The disc opens with the “Main Titles.” Essentially it is the same music that appeared in the original film with the primary march theme and “Can You Read My Mind” as the interior trio-like moment but this track is closer to Williams’ concert arrangement. In “Memories,” Ottman begins to use the motifs of the “Superman Theme” while also surrounding them with a texture that is not unlike the 1978 score. There is more wordless choral work in SUPERMAN RETURNS in sections that owe a lot to Debussy. The action sequences are a lot of fun to hear as the Superman motif pops up just enough. Unlike the recent BASIC INSTINCT 2 use of Goldsmith’s primary theme, Ottman’s approach works far better. The result reveals much about the difference of these two masters than about the abilities of the composers working with their material. Goldsmith’s “theme” is really about orchestral color and its strength lies in the need for that color to change subtly throughout the score. Williams’ Superman theme is really a musical line that can be placed anywhere in the fabric of the orchestra. How it is orchestrated, while important, is dependent on how the composer using it wants it to be used. There is no easy answer in the adapting of either of these somewhat famous musical ideas but it far easier to enjoy this new score as a result of these earlier approaches.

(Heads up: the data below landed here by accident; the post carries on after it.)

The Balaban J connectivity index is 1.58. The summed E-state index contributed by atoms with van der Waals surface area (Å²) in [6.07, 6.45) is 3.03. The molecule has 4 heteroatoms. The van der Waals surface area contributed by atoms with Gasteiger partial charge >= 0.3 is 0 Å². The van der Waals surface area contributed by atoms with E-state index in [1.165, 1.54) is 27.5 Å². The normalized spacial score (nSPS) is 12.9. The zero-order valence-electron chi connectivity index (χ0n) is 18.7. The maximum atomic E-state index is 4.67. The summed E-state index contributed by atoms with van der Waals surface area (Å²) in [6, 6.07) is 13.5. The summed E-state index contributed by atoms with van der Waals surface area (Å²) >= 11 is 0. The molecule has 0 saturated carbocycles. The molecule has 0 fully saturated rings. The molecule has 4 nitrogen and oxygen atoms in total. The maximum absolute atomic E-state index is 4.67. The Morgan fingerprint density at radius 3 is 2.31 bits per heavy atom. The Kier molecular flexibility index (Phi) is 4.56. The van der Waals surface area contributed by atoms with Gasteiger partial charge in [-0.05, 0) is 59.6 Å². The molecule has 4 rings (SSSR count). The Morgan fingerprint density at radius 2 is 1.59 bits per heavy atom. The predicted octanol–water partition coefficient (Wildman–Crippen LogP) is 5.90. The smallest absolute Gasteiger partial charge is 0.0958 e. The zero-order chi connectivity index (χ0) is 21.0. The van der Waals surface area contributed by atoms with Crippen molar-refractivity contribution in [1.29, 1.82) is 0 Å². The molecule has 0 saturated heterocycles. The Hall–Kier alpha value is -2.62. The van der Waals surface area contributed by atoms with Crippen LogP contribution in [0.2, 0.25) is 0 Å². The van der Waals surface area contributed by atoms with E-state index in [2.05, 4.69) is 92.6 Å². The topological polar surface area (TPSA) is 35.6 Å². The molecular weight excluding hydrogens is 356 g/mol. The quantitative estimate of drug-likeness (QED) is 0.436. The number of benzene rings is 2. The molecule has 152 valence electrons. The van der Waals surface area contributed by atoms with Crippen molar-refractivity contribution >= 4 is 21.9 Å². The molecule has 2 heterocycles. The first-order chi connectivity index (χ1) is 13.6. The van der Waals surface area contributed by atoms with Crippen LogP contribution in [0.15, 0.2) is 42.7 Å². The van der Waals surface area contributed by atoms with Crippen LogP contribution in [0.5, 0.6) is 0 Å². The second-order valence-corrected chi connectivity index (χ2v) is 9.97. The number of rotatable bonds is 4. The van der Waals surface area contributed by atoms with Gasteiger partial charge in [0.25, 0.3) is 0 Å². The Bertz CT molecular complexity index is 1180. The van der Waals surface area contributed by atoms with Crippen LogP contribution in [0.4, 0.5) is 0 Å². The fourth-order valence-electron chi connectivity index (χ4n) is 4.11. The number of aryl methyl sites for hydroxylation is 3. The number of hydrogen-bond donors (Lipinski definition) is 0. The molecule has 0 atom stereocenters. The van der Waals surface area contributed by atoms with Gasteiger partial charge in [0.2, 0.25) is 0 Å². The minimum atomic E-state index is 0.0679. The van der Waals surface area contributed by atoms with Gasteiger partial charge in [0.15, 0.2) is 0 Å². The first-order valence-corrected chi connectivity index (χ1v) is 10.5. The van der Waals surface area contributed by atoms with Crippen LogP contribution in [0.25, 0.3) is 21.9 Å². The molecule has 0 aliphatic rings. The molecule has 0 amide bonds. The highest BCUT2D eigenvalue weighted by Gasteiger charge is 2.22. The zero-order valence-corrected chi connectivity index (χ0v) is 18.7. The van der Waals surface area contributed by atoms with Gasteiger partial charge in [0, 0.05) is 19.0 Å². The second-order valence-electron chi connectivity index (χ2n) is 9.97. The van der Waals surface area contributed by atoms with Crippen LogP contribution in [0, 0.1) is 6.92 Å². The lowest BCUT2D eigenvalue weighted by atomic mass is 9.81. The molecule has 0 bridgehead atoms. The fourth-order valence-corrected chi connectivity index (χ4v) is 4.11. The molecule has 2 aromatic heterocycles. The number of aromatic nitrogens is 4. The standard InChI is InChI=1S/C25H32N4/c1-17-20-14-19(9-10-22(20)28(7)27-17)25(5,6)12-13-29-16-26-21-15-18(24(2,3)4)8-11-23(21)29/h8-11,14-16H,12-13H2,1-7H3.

“Rough Flight” is filled with the kind of action writing heard in other of his works and yet there are some new touches that seem less like standard Hollywood writing. This is one of the first long appearances of a new thematic idea that gives the shape of the track a chance to relax before it powers itself along to an exciting conclusion. There are some great percussion moments in “Bank Job” that may bring new admirers to Ottman’s capabilities it is yet another example of the kind of rhythmic vitality often missing in scores that generally spin out endless ostinati. It lifts this score up a little over the crowd. The introduction of electronic elements is also a fascinating contribution to the music’s texture.